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I don't understand phrasing
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Author:  Roger O'Keeffe [ Wed Aug 07, 2002 3:11 pm ]
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To John Kerr's comment on a point which I didn't make sufficiently clear. I agree entirely with you about listening plenty and absorbing the flavour of the music. what I meant was that it isn't always realistic to expect someone who is new to the music and gets twenty minutes' tuition per week to learn an _individual tune_ entirely by ear, especially if they've come from a classical background and are used to relying on sheet music.

Author:  Blackbird [ Sat Aug 10, 2002 2:55 am ]
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A brief word in defense of classically trained musicians (I don't really count myself as one), but any musician who can read music understands that a phrase crosses bar lines. Classical music phrases in very different ways from Irish trad: for instance, varying the volume over a phrase. But wind players phrase with their breathing and string players phrase with bowing in both styles, just in different ways. In classical music, it tends to be more prescribed and less free, unless you are playing (or singing) a solo. Irish trad musicians don't use volume variations much (at all?) but use ornamentation to emphasize key notes in a phrase. In both styles, the goal is expression, even if we IrTrad lovers think that ours is the most expressive. :smile:

Author:  Roger O'Keeffe [ Tue Aug 13, 2002 4:09 pm ]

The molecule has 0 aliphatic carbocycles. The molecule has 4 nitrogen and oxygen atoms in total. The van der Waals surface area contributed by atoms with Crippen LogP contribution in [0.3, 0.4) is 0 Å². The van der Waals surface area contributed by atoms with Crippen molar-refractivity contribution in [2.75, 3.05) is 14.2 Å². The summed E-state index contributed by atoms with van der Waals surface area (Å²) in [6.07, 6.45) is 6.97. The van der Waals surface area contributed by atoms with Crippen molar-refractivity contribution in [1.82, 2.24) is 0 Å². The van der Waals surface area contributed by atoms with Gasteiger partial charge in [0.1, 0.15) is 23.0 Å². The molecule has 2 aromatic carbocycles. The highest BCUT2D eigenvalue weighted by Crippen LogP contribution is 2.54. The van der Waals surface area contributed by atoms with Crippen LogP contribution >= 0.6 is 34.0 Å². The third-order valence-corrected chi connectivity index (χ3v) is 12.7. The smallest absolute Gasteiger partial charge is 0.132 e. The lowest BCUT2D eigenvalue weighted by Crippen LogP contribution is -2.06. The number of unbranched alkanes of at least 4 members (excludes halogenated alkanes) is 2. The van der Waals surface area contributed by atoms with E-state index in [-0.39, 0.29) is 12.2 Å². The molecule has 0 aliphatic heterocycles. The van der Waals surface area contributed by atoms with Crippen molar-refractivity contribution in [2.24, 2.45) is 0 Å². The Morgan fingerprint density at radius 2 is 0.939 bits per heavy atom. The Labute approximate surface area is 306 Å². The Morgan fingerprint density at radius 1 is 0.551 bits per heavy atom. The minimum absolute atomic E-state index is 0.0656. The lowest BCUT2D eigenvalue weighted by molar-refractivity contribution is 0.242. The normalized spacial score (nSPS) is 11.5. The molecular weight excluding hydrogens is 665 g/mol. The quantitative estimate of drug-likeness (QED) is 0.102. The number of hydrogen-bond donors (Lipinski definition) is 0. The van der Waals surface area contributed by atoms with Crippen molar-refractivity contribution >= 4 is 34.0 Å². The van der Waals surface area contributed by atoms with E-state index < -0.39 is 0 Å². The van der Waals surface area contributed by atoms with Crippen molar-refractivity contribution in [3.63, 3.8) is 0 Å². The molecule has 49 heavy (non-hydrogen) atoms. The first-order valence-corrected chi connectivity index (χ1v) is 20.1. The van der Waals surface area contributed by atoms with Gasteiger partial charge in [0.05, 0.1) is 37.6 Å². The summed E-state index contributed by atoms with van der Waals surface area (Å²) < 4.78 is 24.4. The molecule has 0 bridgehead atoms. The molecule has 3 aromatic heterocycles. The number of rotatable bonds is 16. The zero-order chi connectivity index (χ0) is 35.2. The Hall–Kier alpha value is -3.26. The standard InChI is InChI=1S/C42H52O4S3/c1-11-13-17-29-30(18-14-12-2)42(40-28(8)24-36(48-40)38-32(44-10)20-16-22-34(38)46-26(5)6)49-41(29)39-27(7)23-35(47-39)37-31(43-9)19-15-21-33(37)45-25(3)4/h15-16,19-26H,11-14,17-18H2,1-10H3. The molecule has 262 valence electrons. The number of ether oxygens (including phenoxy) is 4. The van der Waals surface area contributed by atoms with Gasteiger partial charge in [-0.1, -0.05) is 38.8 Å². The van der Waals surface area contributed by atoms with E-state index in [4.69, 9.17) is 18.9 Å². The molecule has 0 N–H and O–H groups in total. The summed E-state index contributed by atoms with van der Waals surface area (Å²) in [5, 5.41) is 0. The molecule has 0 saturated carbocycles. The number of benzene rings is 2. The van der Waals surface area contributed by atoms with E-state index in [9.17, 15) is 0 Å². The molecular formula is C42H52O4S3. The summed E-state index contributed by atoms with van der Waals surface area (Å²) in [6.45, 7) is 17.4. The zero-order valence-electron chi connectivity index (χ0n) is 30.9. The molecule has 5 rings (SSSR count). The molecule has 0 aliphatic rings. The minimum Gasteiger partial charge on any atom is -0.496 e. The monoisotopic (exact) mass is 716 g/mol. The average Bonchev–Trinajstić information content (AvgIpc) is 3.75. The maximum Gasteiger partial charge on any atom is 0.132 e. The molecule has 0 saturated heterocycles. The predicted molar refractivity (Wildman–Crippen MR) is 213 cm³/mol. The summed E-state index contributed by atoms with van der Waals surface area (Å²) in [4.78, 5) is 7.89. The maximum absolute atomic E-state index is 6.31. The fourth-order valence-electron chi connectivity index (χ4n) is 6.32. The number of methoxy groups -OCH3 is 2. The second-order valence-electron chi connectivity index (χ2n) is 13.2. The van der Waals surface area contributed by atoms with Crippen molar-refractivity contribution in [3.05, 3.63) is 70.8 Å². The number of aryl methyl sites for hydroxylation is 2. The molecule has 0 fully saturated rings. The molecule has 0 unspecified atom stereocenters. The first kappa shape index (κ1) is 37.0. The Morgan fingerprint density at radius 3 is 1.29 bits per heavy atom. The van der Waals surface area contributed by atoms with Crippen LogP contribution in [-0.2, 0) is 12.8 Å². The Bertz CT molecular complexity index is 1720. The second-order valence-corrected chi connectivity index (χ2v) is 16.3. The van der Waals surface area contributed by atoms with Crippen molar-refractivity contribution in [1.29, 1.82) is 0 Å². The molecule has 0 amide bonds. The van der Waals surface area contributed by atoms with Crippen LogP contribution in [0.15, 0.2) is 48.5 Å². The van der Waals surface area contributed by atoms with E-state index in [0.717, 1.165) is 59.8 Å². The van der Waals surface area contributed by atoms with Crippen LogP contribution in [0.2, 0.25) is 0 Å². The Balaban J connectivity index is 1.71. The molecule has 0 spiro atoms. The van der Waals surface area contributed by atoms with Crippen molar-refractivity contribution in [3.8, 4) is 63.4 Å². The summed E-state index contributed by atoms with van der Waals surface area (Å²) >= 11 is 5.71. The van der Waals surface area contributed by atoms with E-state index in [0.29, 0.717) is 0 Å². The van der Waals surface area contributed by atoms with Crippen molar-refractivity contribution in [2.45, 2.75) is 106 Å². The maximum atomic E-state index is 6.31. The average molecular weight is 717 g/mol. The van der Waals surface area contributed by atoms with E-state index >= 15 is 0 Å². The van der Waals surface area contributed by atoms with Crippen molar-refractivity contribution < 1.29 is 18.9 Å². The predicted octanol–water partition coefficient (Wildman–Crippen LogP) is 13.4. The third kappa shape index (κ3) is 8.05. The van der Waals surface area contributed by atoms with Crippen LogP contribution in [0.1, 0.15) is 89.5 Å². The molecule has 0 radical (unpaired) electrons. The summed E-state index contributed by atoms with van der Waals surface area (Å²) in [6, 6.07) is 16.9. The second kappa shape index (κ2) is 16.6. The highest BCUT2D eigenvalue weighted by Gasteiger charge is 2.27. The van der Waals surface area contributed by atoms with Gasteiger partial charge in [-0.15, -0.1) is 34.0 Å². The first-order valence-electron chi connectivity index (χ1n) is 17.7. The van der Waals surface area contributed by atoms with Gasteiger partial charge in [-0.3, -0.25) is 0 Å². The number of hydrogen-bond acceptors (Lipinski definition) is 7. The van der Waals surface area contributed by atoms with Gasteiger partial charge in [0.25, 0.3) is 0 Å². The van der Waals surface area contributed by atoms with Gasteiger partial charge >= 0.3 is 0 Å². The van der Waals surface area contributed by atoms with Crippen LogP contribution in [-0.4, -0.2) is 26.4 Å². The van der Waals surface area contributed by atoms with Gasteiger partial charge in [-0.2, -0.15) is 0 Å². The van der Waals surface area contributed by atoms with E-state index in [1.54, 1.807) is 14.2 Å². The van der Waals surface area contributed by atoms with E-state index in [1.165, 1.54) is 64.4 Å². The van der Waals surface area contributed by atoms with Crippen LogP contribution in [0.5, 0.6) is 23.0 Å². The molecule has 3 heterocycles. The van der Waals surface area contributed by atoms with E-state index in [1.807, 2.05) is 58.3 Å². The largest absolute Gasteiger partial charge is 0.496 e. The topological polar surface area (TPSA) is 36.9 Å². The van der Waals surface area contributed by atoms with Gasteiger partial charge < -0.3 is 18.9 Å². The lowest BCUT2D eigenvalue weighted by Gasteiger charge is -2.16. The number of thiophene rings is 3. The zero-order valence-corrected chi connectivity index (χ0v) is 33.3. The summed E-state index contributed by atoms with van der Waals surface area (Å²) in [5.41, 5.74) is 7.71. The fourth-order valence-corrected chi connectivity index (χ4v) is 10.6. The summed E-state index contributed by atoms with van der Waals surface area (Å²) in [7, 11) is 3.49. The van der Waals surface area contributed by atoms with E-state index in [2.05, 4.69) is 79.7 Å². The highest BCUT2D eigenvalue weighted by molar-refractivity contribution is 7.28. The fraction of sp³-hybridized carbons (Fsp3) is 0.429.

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Don't mind me slagging classical musicians, blackbird, my relationship to stave notation gives me some insight into the mindset of an illiterate person.

But more seriously, you pick up an important issue when you mention the absence of volume variation in ITM. I'll stick my neck out and say that it has as good as no part to play in this particular music. With pipes you simplyu don't even have the option of volume variation, and this is precisely why the subtle deviation from nominal note values is so important as a way of marking the rhythm.

Author:  Blackbird [ Wed Aug 14, 2002 1:07 am ]
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Roger, thanks for the reply. I'm not really worried about the classical musicians, most of them have confidence to spare. I'll also admit that as a music reader, I experienced problems with being able to relate the notes on a page with the rhythms and phrasing I was hearing. The volume question is interesting to me because, as a singer, I use both volume and breathing to phrase a tune, but as a whistle player, variations in volume aren't available. I think this is one reason that Irish tunes can be very hard to distinguish from each other until your ear becomes accustomed to the style. I still have trouble being able to name tunes that I am familiar with, but don't really know well.

Author:  Roger O'Keeffe [ Wed Aug 14, 2002 5:18 pm ]
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Basically Irish music is really a lot simpler than we let on, and much of the pleasure is in what each individual performer does to the tune, even one that we've heard a thousand times before.

My recommendation is "mental lilting": whenever you hear a tune, try to anticipate where it's going and note where it diverges from your expectation. This is a guide both to learning and identifying new or half-known tunes and to appreciating what the performer is doing to them.

Unfortunately, the ten-man blaze-away session is not the most congenial environment for this, but you can do it while listening to records.

My personal epiphany about this came when I tried to learn "Farewell to Govan" from a Liam O'Flynn album and discovered that he plays what I thought was exactly the same phrase four different ways.

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